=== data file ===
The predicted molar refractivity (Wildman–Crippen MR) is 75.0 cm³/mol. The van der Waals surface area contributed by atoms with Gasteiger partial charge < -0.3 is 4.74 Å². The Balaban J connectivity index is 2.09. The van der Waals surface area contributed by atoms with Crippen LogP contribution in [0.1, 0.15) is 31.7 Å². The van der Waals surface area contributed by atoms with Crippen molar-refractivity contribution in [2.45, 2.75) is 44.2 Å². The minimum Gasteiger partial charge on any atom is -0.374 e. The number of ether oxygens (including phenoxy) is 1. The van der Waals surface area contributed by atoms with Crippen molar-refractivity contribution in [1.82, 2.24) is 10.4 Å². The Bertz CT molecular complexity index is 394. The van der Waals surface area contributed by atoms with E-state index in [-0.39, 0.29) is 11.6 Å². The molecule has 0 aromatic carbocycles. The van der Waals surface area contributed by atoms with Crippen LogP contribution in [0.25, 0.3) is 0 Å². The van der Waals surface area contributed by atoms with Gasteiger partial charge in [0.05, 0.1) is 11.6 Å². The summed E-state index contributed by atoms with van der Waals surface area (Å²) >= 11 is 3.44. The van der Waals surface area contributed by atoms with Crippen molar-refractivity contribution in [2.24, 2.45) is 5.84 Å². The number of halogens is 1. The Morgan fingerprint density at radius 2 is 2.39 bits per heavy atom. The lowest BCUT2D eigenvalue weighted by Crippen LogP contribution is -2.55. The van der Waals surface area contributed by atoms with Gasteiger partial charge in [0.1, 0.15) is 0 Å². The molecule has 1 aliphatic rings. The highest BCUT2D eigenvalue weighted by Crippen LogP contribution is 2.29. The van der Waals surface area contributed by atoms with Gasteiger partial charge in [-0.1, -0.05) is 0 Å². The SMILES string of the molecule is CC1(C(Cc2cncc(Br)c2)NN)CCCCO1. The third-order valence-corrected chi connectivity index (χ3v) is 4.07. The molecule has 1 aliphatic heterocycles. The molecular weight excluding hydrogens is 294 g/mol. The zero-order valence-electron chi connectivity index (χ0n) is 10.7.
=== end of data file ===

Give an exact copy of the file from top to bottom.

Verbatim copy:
The predicted molar refractivity (Wildman–Crippen MR) is 75.0 cm³/mol. The van der Waals surface area contributed by atoms with Gasteiger partial charge < -0.3 is 4.74 Å². The Balaban J connectivity index is 2.09. The van der Waals surface area contributed by atoms with Crippen LogP contribution in [0.1, 0.15) is 31.7 Å². The van der Waals surface area contributed by atoms with Crippen molar-refractivity contribution in [2.45, 2.75) is 44.2 Å². The minimum Gasteiger partial charge on any atom is -0.374 e. The number of ether oxygens (including phenoxy) is 1. The van der Waals surface area contributed by atoms with Crippen molar-refractivity contribution in [1.82, 2.24) is 10.4 Å². The Bertz CT molecular complexity index is 394. The van der Waals surface area contributed by atoms with E-state index in [-0.39, 0.29) is 11.6 Å². The molecule has 0 aromatic carbocycles. The van der Waals surface area contributed by atoms with Crippen LogP contribution in [0.25, 0.3) is 0 Å². The van der Waals surface area contributed by atoms with Gasteiger partial charge in [0.05, 0.1) is 11.6 Å². The summed E-state index contributed by atoms with van der Waals surface area (Å²) >= 11 is 3.44. The van der Waals surface area contributed by atoms with Crippen molar-refractivity contribution in [2.24, 2.45) is 5.84 Å². The number of halogens is 1. The Morgan fingerprint density at radius 2 is 2.39 bits per heavy atom. The lowest BCUT2D eigenvalue weighted by Crippen LogP contribution is -2.55. The van der Waals surface area contributed by atoms with Gasteiger partial charge in [0.1, 0.15) is 0 Å². The molecule has 1 aliphatic rings. The highest BCUT2D eigenvalue weighted by Crippen LogP contribution is 2.29. The van der Waals surface area contributed by atoms with Gasteiger partial charge in [-0.1, -0.05) is 0 Å². The SMILES string of the molecule is CC1(C(Cc2cncc(Br)c2)NN)CCCCO1. The third-order valence-corrected chi connectivity index (χ3v) is 4.07. The molecule has 1 aliphatic heterocycles. The molecular weight excluding hydrogens is 294 g/mol. The zero-order valence-electron chi connectivity index (χ0n) is 10.7.